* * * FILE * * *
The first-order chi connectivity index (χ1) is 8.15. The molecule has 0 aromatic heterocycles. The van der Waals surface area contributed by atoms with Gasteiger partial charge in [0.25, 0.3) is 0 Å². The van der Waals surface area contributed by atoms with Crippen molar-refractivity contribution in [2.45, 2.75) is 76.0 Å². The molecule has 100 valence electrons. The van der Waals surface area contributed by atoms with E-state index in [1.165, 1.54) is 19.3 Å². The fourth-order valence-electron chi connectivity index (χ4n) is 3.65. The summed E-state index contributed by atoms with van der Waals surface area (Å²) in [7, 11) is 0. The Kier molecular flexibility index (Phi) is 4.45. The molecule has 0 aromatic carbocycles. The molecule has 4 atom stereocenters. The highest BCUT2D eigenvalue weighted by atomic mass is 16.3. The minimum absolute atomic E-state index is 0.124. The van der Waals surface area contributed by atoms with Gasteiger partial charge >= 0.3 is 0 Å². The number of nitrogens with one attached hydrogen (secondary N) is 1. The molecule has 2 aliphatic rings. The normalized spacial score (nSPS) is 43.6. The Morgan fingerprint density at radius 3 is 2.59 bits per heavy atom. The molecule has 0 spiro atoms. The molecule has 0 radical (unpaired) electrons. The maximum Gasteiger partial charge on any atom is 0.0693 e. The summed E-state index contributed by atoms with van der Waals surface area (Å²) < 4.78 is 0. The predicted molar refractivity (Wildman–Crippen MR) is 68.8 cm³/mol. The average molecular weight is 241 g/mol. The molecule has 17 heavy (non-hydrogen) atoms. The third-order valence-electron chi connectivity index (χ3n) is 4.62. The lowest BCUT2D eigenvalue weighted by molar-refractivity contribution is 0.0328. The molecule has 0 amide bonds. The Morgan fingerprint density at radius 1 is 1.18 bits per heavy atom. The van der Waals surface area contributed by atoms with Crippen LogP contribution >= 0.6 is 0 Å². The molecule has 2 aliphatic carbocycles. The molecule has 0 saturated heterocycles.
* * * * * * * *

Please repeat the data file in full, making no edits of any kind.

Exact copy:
The first-order chi connectivity index (χ1) is 8.15. The molecule has 0 aromatic heterocycles. The van der Waals surface area contributed by atoms with Gasteiger partial charge in [0.25, 0.3) is 0 Å². The van der Waals surface area contributed by atoms with Crippen molar-refractivity contribution in [2.45, 2.75) is 76.0 Å². The molecule has 100 valence electrons. The van der Waals surface area contributed by atoms with E-state index in [1.165, 1.54) is 19.3 Å². The fourth-order valence-electron chi connectivity index (χ4n) is 3.65. The summed E-state index contributed by atoms with van der Waals surface area (Å²) in [7, 11) is 0. The Kier molecular flexibility index (Phi) is 4.45. The molecule has 0 aromatic carbocycles. The molecule has 4 atom stereocenters. The highest BCUT2D eigenvalue weighted by atomic mass is 16.3. The minimum absolute atomic E-state index is 0.124. The van der Waals surface area contributed by atoms with Gasteiger partial charge >= 0.3 is 0 Å². The number of nitrogens with one attached hydrogen (secondary N) is 1. The molecule has 2 aliphatic rings. The normalized spacial score (nSPS) is 43.6. The Morgan fingerprint density at radius 3 is 2.59 bits per heavy atom. The molecule has 0 spiro atoms. The molecule has 0 radical (unpaired) electrons. The maximum Gasteiger partial charge on any atom is 0.0693 e. The summed E-state index contributed by atoms with van der Waals surface area (Å²) < 4.78 is 0. The predicted molar refractivity (Wildman–Crippen MR) is 68.8 cm³/mol. The average molecular weight is 241 g/mol. The molecule has 17 heavy (non-hydrogen) atoms. The third-order valence-electron chi connectivity index (χ3n) is 4.62. The lowest BCUT2D eigenvalue weighted by molar-refractivity contribution is 0.0328. The molecule has 0 amide bonds. The Morgan fingerprint density at radius 1 is 1.18 bits per heavy atom. The van der Waals surface area contributed by atoms with Crippen LogP contribution >= 0.6 is 0 Å². The molecule has 2 aliphatic carbocycles. The molecule has 0 saturated heterocycles.